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How Does Media Influence Social Norms? Experimental Evidence on the Role of Common Knowledge

  • Eric Arias

How does media influence beliefs, attitudes, and behaviors? While many scholars have studied the effect of media on social and political outcomes, we know surprisingly little about the channels through which this effect operates. I argue that two mechanisms can account for its impact. Media provides new information that persuades individuals to accept it (individual channel), but also, media informs listeners about what others learn, thus facilitating coordination (social channel). Combining a field experiment with a plausibly natural experiment in Mexico, I disentangle these effects analyzing norms surrounding violence against women. I examine the effect of a radio program when it is transmitted privately versus when it is transmitted publicly. I find no evidence supporting the individual mechanism. The social channel, however, increased rejection of violence against women and increased support for gender equality, but unexpectedly increased pessimism about whether violence would decline in the future.

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Eric Arias, Postdoctoral Research Fellow at the Niehaus Center for Globalization and Governance, Princeton University, 432 Robertson Hall, Princeton, NJ 08544 ( This research was carried out as part of a UNESCO Mexico program. the author especially thanks Samira Nikaein at the UNESCO Office in Mexico, Michael Gilligan and Cyrus Samii for their help and support. The author also thanks Michaël Aklin, Karisa Cloward, Livio Di Lonardo, Pat Egan, Jessica Gottlieb, Macartan Humphreys, Malte Lierl, Sera Linardi, Alan Potter, Peter Rosendorff, Shanker Satyanath, David Stasavage, Scott Tyson, participants at ISPS-Yale, WESSI-NYU Abu Dhabi, APSA, MPSA and PEIO for their suggestions and comments. All errors and interpretations are the author’s alone and do not necessarily represent those of UNESCO. To view supplementary material for this article, please visit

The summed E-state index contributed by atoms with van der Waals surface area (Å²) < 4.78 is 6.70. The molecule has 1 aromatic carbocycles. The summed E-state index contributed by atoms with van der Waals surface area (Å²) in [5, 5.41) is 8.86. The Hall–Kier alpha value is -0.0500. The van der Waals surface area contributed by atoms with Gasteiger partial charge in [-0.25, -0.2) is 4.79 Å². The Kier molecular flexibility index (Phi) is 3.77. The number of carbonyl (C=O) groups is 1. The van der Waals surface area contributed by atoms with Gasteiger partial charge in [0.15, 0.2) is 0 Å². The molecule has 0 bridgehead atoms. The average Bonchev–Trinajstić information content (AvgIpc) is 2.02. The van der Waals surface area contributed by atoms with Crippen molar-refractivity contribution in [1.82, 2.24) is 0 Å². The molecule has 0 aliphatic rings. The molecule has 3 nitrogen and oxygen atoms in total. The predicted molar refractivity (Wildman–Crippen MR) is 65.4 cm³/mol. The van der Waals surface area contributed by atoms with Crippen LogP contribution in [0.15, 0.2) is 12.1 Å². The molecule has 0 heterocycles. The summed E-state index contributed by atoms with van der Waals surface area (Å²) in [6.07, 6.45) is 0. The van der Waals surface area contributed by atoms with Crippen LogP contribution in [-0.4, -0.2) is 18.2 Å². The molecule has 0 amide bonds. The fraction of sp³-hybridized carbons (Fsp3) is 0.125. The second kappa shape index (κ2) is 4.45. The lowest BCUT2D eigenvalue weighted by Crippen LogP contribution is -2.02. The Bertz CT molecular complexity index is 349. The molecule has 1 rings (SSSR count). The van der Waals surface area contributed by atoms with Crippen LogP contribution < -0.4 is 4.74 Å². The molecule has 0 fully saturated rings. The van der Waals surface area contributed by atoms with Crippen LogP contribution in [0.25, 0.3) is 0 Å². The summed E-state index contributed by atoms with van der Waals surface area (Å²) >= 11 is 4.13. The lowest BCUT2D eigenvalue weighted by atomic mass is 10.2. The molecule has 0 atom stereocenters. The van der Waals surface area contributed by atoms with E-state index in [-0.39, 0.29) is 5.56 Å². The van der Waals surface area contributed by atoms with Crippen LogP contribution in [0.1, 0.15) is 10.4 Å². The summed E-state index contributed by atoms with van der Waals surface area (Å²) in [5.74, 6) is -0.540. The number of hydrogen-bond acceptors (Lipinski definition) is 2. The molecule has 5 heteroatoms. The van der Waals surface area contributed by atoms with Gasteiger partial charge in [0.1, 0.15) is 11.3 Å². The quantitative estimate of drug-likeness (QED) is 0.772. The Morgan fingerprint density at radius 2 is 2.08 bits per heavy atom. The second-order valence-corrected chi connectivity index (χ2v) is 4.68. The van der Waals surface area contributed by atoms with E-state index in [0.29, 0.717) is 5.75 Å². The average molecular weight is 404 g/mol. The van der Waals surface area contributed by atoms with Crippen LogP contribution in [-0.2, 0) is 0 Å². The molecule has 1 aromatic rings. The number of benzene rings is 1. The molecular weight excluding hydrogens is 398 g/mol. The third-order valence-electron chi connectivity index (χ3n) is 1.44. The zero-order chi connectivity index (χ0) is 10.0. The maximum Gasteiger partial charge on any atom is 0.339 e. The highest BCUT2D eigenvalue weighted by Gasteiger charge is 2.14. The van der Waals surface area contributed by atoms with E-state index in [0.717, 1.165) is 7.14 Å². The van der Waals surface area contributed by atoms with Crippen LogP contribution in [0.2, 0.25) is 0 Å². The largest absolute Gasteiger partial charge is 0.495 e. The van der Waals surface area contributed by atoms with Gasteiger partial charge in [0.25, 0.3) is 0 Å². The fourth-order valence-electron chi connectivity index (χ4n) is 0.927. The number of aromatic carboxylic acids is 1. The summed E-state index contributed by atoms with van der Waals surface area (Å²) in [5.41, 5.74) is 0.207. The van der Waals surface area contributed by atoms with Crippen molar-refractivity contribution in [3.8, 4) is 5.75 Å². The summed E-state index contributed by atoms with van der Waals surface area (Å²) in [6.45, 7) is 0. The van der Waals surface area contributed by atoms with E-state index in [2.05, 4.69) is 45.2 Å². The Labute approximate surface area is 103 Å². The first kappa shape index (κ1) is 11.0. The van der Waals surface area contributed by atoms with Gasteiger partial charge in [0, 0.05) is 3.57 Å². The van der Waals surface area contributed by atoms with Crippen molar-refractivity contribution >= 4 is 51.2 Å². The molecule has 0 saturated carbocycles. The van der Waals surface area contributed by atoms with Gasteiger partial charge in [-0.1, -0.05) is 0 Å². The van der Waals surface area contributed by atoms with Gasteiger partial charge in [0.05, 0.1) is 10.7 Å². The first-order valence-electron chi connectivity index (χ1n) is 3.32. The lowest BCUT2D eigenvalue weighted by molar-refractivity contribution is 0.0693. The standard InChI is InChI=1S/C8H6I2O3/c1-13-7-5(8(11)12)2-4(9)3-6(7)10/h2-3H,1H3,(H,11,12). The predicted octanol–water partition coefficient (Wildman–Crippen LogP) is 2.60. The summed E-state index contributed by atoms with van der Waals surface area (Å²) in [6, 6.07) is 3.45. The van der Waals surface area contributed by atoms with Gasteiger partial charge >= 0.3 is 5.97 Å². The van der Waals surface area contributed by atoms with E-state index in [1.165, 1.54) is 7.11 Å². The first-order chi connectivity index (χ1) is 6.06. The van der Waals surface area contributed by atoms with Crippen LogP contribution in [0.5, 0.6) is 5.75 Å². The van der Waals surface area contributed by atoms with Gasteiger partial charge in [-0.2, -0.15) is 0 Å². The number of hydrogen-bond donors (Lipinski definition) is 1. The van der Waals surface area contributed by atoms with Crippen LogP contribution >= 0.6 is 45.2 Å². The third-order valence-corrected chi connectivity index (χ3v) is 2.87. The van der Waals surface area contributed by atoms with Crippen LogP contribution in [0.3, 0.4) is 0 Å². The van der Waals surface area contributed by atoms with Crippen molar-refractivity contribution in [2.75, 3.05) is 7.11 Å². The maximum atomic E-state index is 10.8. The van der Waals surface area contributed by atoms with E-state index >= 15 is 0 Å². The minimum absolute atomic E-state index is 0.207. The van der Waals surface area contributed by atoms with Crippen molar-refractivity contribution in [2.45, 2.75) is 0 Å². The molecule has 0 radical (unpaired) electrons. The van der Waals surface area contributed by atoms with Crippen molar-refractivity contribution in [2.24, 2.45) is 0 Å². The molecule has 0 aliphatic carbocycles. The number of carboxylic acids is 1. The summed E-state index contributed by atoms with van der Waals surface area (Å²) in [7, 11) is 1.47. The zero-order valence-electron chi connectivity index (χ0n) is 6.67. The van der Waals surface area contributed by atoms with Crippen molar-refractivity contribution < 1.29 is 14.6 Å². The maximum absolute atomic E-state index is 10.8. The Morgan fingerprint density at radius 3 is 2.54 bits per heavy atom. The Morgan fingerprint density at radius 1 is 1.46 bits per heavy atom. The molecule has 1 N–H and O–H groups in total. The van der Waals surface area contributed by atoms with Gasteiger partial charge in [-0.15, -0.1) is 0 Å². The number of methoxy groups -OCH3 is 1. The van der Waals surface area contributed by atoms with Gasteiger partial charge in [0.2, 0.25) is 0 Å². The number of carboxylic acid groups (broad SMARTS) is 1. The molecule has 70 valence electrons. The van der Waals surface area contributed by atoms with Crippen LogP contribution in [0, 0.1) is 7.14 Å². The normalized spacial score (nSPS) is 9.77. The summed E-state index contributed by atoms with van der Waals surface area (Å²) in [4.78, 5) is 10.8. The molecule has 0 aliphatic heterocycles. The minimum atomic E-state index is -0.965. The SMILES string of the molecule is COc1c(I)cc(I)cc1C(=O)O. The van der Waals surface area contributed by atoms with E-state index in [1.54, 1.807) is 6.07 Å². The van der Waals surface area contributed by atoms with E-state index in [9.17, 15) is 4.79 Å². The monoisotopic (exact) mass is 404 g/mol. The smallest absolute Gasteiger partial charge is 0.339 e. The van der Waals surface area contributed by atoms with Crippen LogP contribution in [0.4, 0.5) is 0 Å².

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Political Science Research and Methods
  • ISSN: 2049-8470
  • EISSN: 2049-8489
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